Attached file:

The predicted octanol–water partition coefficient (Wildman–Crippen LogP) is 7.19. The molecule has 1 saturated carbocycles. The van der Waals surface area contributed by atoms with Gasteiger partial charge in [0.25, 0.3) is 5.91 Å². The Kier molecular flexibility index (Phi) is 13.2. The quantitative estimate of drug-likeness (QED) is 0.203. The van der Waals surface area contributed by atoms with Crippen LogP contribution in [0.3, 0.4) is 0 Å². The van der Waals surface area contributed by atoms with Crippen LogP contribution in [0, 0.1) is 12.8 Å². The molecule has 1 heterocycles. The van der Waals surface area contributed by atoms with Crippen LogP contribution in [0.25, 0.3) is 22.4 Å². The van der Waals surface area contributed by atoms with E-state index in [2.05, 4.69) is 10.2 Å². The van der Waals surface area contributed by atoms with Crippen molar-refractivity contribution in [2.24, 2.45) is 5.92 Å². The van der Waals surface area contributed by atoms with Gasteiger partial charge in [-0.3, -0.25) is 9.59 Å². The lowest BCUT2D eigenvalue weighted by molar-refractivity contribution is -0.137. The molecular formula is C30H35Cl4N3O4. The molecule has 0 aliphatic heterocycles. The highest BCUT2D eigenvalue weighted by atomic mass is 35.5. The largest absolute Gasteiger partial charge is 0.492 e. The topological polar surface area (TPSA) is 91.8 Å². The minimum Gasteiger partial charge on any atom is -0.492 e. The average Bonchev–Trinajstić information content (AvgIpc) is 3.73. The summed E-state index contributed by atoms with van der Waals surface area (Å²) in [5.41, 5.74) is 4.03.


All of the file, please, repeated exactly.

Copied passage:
The predicted octanol–water partition coefficient (Wildman–Crippen LogP) is 7.19. The molecule has 1 saturated carbocycles. The van der Waals surface area contributed by atoms with Gasteiger partial charge in [0.25, 0.3) is 5.91 Å². The Kier molecular flexibility index (Phi) is 13.2. The quantitative estimate of drug-likeness (QED) is 0.203. The van der Waals surface area contributed by atoms with Crippen LogP contribution in [0.3, 0.4) is 0 Å². The van der Waals surface area contributed by atoms with Crippen LogP contribution in [0, 0.1) is 12.8 Å². The molecule has 1 heterocycles. The van der Waals surface area contributed by atoms with Crippen LogP contribution in [0.25, 0.3) is 22.4 Å². The van der Waals surface area contributed by atoms with E-state index in [2.05, 4.69) is 10.2 Å². The van der Waals surface area contributed by atoms with Crippen molar-refractivity contribution in [2.24, 2.45) is 5.92 Å². The van der Waals surface area contributed by atoms with Gasteiger partial charge in [-0.3, -0.25) is 9.59 Å². The lowest BCUT2D eigenvalue weighted by molar-refractivity contribution is -0.137. The molecular formula is C30H35Cl4N3O4. The molecule has 0 aliphatic heterocycles. The highest BCUT2D eigenvalue weighted by atomic mass is 35.5. The largest absolute Gasteiger partial charge is 0.492 e. The topological polar surface area (TPSA) is 91.8 Å². The minimum Gasteiger partial charge on any atom is -0.492 e. The average Bonchev–Trinajstić information content (AvgIpc) is 3.73. The summed E-state index contributed by atoms with van der Waals surface area (Å²) in [5.41, 5.74) is 4.03.